POSTED: Friday, October 16, 2009

Johnson joins Education rally

Musician Jack Johnson will perform at a rally next Friday at the state Capitol organized by parents opposed to the state's decision to shut Hawaii's public schools on “;Furlough Fridays.”;

The rally will run from 10 a.m. to 1 p.m. and feature speakers as well as musicians including Johnson, said Jennifer Moy, volunteer coordinator for Hawaii Education Matters, which is planning the event. Participants will also deliver a petition to state officials that day, the first scheduled “;Furlough Friday.”; The group is organizing buses to bring parents and children from across the island to the rally.

“;We're still actively recruiting volunteers,”; Moy said. “;We need a lot of parents to pull off the rally. There is a place on our Web site where they can e-mail us to help.”;

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3,700 acres on Oahu bought for conservation

A local family and a Hawaii island landowner have teamed up to buy a large tract of land on Oahu from the Joseph Campbell Co. for conservation use.

The Gill-Olson joint venture bought about 3,700 acres of ranch, agricultural and preservation land for $15 million, said Tony Gill, son of the late Lt. Gov. Tom Gill. The sale closed on Sept. 30.

The land stretches from Camp Timberline near Kahe power plant in Nanakuli along Nanakuli Valley and Mauna Kapu toward Makakilo. It includes Kahe Ranch and Palehua Ranch.

Edmund Olson is chairman of A-American Storage Management Co., the seventh-largest storage company in the country.

“;One of the goals we have for the land is to transition back to native species as much as possible,”; Gill said. “;It's precious mountainside. It has a variety of potentials that are consistent with pre-existing land use and agricultural land use.”;

The land purchase was made in conjunction with the Trust for Public Land, which bought 3,578 acres adjacent to the Gill-Olson property, running along the Waianae Range to Schofield Barracks.


State to get $29 million for energy, flood work

Energy and flood projects in Hawaii will receive more than $29 million in federal funding.

The funds are proposed in the final fiscal year 2010 energy and water appropriations measure that the U.S. Senate approved yesterday.

The legislation would spend $6 million each on a renewable-energy development venture, a biomass energy program and an effort to produce at least 70 percent of Hawaii's energy from renewable sources by 2030.

It also would provide $2 million to rehabilitate the Waiahole and Kokee irrigation systems and lesser amounts for storm surge, hurricane evacuation, flood control and other water-related studies and programs.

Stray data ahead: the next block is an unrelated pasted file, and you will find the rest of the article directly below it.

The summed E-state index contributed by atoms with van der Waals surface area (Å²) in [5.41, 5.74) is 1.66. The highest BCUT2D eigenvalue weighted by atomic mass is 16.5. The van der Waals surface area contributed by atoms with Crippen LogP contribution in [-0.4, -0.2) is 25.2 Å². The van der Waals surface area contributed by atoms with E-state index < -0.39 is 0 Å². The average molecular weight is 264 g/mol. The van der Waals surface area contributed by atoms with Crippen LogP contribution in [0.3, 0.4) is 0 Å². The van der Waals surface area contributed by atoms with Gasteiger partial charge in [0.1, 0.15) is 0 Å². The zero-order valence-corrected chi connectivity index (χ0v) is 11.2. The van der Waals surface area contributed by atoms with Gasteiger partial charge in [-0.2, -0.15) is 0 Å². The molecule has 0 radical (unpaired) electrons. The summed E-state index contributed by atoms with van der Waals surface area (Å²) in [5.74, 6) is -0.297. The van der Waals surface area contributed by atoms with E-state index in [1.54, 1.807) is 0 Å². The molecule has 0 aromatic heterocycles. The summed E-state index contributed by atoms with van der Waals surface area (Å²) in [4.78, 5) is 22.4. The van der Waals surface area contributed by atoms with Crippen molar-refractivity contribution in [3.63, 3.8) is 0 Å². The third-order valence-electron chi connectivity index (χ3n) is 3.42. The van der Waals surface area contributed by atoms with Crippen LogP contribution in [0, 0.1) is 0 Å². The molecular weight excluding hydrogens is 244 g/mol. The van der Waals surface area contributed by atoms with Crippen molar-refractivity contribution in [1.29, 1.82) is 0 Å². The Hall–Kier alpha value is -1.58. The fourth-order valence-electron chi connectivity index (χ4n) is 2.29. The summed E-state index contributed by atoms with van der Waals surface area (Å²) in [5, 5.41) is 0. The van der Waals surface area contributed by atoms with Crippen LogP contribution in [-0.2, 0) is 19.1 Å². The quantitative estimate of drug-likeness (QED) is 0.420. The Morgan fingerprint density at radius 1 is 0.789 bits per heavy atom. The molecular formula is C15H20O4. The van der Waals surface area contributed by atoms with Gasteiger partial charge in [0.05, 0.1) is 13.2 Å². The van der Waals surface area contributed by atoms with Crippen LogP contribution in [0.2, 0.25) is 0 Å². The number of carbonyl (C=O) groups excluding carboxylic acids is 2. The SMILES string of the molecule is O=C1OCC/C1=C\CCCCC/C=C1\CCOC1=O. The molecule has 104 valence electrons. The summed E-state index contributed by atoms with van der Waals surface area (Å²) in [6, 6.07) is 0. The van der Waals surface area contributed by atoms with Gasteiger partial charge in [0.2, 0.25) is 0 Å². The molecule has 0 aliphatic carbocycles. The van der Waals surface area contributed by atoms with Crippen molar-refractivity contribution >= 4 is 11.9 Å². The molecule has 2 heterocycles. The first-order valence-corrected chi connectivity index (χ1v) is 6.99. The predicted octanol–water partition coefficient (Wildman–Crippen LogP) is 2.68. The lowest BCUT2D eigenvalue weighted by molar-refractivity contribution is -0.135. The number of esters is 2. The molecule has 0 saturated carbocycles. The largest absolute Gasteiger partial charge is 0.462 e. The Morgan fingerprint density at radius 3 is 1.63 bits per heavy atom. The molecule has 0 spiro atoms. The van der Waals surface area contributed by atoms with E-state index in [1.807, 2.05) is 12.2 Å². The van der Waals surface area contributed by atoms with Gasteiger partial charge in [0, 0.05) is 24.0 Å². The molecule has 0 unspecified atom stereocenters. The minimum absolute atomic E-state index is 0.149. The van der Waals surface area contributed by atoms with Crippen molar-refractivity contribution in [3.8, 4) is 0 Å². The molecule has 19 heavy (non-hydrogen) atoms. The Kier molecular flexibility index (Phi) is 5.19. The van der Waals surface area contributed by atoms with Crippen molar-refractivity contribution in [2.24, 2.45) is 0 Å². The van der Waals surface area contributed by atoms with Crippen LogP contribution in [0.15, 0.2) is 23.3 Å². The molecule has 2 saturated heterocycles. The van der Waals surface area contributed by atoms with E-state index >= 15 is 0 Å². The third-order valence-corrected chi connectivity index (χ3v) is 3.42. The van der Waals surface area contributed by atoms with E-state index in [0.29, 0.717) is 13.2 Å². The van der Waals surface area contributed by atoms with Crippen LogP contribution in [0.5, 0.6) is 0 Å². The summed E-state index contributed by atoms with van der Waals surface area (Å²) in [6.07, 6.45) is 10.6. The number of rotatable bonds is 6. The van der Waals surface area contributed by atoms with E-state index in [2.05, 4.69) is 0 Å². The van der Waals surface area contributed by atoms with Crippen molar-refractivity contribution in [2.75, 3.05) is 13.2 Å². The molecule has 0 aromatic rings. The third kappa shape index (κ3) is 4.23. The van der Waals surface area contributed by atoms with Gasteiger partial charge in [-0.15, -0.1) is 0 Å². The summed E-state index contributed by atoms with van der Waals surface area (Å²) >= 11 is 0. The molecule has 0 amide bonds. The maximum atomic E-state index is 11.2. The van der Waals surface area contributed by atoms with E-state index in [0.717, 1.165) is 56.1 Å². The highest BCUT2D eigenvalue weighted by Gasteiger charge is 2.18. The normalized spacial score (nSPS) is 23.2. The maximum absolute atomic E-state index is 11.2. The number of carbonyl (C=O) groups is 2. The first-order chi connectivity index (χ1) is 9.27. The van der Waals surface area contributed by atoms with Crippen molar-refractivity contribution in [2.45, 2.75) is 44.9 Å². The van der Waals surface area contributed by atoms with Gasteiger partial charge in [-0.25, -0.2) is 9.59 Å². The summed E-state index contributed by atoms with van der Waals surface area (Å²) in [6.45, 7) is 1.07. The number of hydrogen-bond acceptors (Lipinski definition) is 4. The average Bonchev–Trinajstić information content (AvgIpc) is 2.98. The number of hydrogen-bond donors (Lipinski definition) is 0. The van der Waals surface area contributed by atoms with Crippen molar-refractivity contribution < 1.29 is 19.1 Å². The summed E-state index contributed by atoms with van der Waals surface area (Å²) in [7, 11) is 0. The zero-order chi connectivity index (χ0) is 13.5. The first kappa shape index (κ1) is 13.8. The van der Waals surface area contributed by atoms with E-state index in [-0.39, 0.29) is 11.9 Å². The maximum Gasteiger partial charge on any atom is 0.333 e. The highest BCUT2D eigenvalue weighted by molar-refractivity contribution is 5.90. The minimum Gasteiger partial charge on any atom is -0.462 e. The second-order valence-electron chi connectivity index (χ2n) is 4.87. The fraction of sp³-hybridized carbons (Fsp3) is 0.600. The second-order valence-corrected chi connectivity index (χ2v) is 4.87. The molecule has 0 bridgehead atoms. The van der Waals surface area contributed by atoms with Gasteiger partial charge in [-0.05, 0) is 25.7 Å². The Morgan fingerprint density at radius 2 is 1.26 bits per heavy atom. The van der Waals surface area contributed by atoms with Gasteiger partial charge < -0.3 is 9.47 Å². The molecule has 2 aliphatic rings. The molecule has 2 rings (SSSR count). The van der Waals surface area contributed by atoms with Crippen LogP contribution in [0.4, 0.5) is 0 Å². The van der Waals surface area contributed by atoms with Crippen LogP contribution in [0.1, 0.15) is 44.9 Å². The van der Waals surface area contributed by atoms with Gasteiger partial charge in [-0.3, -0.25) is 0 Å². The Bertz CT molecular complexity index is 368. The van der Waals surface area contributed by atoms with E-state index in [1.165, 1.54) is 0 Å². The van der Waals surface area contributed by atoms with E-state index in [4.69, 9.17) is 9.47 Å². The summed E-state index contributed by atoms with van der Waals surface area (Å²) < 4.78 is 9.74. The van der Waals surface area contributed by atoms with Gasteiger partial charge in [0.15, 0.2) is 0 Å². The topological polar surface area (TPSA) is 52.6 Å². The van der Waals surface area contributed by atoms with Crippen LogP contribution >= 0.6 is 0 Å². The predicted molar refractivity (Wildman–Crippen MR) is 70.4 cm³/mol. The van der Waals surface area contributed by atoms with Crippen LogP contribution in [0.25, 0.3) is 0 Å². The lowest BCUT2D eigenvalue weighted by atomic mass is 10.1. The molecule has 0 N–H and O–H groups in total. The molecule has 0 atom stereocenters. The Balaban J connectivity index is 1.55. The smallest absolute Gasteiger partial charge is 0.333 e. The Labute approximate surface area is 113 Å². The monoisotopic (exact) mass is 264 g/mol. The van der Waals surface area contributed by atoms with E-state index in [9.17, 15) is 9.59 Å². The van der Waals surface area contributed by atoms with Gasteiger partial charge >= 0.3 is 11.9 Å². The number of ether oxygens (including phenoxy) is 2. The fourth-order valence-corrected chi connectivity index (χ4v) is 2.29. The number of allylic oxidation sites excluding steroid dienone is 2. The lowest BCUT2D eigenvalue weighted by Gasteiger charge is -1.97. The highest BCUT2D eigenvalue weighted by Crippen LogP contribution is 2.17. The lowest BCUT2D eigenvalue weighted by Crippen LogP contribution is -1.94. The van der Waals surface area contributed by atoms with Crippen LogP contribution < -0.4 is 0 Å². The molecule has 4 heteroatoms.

The spending provisions were sponsored by Hawaii Sen. Daniel Inouye.


Coast Guard cutter back in Hilo after repairs

The 110-foot Coast Guard cutter Kiska is back its home port in Hilo after nearly six months in dry dock at the Marisco Shipyard in Kapolei.

Lt. Charlotte Mundy, the Kiska's commanding officer, said, “;The entire crew worked hard to get the work done and the ship into good shape. Now we're looking forward to patrols again from Hilo and resuming our ties in the community.”;

The 20-member Kiska crew left Hilo March 25 for Oahu for dry-docking preparations. The maintenance period was originally scheduled for two months but was significantly extended to replace portions of the hull that were severely degraded.

Other work projects included maintenance and repair of mechanical systems and preservation of storage tanks. In addition, both of the ship's service diesel generators were replaced by Coast Guard personnel.



Farm infested with Maui's first fire ants

Fire ants, an invasive species, have been found on Maui for the first time.

The state Department of Agriculture says the little ant was spotted at a farm in Waihee earlier this month. So far, the infestation is confined to a half-acre area on the farm.

The department said yesterday it is developing an eradication program.

The tiny pale-orange ants are native to South America and have been on Hawaii island since 1999.

Experts believe the ants may have been brought in from southern Florida, where they are common, traveling on infested potted plants.

The ants wipe out other ant species and ground bugs in the area they colonize.